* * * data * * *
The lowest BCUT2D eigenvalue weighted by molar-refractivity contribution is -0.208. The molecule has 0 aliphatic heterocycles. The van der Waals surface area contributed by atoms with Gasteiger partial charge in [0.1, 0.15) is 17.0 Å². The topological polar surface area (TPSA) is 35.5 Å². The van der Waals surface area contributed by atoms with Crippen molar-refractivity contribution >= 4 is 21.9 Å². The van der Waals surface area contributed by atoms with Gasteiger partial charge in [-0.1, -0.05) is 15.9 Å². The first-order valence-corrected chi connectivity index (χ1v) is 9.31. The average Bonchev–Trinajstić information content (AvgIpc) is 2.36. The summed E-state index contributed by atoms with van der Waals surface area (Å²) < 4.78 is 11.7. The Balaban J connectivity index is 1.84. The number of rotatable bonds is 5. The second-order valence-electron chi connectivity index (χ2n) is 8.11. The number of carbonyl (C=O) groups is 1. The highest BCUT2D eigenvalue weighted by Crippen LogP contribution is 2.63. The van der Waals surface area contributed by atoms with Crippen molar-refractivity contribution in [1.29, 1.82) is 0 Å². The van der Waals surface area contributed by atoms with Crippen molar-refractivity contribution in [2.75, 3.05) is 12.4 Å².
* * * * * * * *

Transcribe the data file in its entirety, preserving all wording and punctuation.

The lowest BCUT2D eigenvalue weighted by molar-refractivity contribution is -0.208. The molecule has 0 aliphatic heterocycles. The van der Waals surface area contributed by atoms with Gasteiger partial charge in [0.1, 0.15) is 17.0 Å². The topological polar surface area (TPSA) is 35.5 Å². The van der Waals surface area contributed by atoms with Crippen molar-refractivity contribution >= 4 is 21.9 Å². The van der Waals surface area contributed by atoms with Gasteiger partial charge in [-0.1, -0.05) is 15.9 Å². The first-order valence-corrected chi connectivity index (χ1v) is 9.31. The average Bonchev–Trinajstić information content (AvgIpc) is 2.36. The summed E-state index contributed by atoms with van der Waals surface area (Å²) < 4.78 is 11.7. The Balaban J connectivity index is 1.84. The number of rotatable bonds is 5. The second-order valence-electron chi connectivity index (χ2n) is 8.11. The number of carbonyl (C=O) groups is 1. The highest BCUT2D eigenvalue weighted by Crippen LogP contribution is 2.63. The van der Waals surface area contributed by atoms with Crippen molar-refractivity contribution in [1.29, 1.82) is 0 Å². The van der Waals surface area contributed by atoms with Crippen molar-refractivity contribution in [2.75, 3.05) is 12.4 Å².